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Summary
  • The master brake fluid reservoir is usually near the firewall at the back of the engine compartment.
  • Brake fluid transmits force from the brake master cylinder to the brake calipers or brake shoes. It also protects the metal parts of the system.
  • As much as possible, avoid opening the master brake fluid reservoir cap because the fluid can absorb the moisture in the air.

Q: Where Is the Brake Fluid Typically Located?

A: Brake fluid does two things for your vehicle. First, it transmits force from the brake master cylinder to the brake calipers or brake shoes. Second, it protects the metal parts of the brake system. While brake fluid can be found throughout your brake system, you can check brake fluid levels in the master brake fluid reservoir.

The master brake fluid reservoir is usually found mounted on or near the firewall at the back of the engine compartment. If you can’t find it there, consult your vehicle’s manual.

image of a ford explorer brake fluid reservoir
Brake fluid reservoir on a Ford Explorer | Image Source: Richard McCuistian

The location of the brake fluid reservoir will of course depend on the make and model of your vehicle. However, some areas are more common than others.

For instance, the brake fluid reservoir in 2000-2004 Ford Focus vehicles is a white container on the right side of the engine bay close to the windshield.

Meanwhile, in 1998-2002 Honda Accords, you’ll find the brake fluid reservoir in the same spot, but it sits a little lower in the engine bay.

Tips on How to Access the Brake Fluid

Try not to open the master brake fluid reservoir cap if you can help it. Brake fluid can easily absorb the moisture in the air, which can impact its effectiveness. Most reservoirs will be semi-translucent, which allows you to check on the fluid’s color and its level without opening the cap.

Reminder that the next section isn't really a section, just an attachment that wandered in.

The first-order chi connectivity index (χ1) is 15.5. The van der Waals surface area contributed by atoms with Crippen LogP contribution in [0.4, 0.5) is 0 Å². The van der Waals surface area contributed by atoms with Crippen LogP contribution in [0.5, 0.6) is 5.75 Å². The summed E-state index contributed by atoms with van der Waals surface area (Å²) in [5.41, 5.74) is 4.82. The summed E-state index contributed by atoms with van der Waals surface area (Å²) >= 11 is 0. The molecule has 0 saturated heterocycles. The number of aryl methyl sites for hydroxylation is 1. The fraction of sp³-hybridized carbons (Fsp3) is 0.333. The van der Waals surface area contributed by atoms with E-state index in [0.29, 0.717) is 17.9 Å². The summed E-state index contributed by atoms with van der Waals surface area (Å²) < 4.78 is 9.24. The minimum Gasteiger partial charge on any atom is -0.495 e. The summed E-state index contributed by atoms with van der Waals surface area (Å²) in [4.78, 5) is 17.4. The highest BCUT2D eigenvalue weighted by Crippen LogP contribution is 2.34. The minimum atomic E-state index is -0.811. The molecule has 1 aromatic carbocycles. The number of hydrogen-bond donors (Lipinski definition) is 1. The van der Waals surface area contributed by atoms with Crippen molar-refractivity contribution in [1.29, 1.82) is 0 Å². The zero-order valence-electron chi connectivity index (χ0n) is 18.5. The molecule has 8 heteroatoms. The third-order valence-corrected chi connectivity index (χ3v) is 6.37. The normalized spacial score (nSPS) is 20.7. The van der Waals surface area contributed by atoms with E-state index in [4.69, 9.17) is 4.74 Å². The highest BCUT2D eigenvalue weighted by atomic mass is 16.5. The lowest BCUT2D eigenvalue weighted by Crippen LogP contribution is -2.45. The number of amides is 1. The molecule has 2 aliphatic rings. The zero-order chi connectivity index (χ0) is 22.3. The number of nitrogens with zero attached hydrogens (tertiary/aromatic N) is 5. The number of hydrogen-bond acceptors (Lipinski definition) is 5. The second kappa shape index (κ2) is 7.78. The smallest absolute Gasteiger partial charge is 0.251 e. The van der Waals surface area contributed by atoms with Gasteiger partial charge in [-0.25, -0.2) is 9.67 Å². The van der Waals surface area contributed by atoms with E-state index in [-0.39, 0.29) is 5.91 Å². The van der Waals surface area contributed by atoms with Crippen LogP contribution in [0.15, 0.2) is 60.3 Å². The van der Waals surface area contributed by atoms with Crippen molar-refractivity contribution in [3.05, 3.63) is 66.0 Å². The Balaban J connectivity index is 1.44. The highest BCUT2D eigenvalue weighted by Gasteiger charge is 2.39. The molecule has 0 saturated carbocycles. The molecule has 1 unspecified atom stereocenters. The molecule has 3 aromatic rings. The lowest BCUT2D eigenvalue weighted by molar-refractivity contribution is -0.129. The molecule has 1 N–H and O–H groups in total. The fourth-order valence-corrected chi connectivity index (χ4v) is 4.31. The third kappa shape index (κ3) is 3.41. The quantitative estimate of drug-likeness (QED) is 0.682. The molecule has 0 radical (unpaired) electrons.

About The Authors
Written By Automotive and Tech Writers

The CarParts.com Research Team is composed of experienced automotive and tech writers working with (ASE)-certified automobile technicians and automotive journalists to bring up-to-date, helpful information to car owners in the US. Guided by CarParts.com's thorough editorial process, our team strives to produce guides and resources DIYers and casual car owners can trust.

Reviewed By Technical Reviewer at CarParts.com

Richard McCuistian has worked for nearly 50 years in the automotive field as a professional technician, an instructor, and a freelance automotive writer for Motor Age, ACtion magazine, Power Stroke Registry, and others. Richard is ASE certified for more than 30 years in 10 categories, including L1 Advanced Engine Performance and Light Vehicle Diesel.

Any information provided on this Website is for informational purposes only and is not intended to replace consultation with a professional mechanic. The accuracy and timeliness of the information may change from the time of publication.

File Under : Braking System , DIY
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